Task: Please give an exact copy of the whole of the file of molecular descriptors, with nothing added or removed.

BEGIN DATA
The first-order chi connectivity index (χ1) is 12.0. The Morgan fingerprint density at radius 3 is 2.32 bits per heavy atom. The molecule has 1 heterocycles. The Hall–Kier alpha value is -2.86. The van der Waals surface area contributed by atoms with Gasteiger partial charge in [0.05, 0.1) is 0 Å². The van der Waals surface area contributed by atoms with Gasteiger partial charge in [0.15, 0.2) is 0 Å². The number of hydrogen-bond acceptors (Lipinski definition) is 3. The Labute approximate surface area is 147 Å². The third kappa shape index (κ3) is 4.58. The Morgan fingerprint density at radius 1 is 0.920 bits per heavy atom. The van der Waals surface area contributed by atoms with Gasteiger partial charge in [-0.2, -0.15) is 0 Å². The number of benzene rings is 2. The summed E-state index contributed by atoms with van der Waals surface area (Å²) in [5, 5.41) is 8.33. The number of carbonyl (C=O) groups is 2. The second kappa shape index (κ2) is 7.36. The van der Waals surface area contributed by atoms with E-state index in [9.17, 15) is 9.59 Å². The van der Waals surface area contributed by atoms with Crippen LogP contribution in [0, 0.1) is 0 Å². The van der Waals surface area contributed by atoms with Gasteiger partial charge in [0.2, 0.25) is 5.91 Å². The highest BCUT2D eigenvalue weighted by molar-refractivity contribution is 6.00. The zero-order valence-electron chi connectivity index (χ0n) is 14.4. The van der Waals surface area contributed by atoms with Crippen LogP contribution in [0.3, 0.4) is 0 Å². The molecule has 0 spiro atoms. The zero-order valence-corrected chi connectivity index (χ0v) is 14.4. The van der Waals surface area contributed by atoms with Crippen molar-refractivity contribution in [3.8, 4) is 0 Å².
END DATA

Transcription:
The first-order chi connectivity index (χ1) is 12.0. The Morgan fingerprint density at radius 3 is 2.32 bits per heavy atom. The molecule has 1 heterocycles. The Hall–Kier alpha value is -2.86. The van der Waals surface area contributed by atoms with Gasteiger partial charge in [0.05, 0.1) is 0 Å². The van der Waals surface area contributed by atoms with Gasteiger partial charge in [0.15, 0.2) is 0 Å². The number of hydrogen-bond acceptors (Lipinski definition) is 3. The Labute approximate surface area is 147 Å². The third kappa shape index (κ3) is 4.58. The Morgan fingerprint density at radius 1 is 0.920 bits per heavy atom. The van der Waals surface area contributed by atoms with Gasteiger partial charge in [-0.2, -0.15) is 0 Å². The number of benzene rings is 2. The summed E-state index contributed by atoms with van der Waals surface area (Å²) in [5, 5.41) is 8.33. The number of carbonyl (C=O) groups is 2. The second kappa shape index (κ2) is 7.36. The van der Waals surface area contributed by atoms with E-state index in [9.17, 15) is 9.59 Å². The van der Waals surface area contributed by atoms with Crippen LogP contribution in [0, 0.1) is 0 Å². The van der Waals surface area contributed by atoms with Gasteiger partial charge in [0.2, 0.25) is 5.91 Å². The highest BCUT2D eigenvalue weighted by molar-refractivity contribution is 6.00. The zero-order valence-electron chi connectivity index (χ0n) is 14.4. The van der Waals surface area contributed by atoms with Crippen LogP contribution in [0.3, 0.4) is 0 Å². The molecule has 0 spiro atoms. The zero-order valence-corrected chi connectivity index (χ0v) is 14.4. The van der Waals surface area contributed by atoms with Crippen molar-refractivity contribution in [3.8, 4) is 0 Å².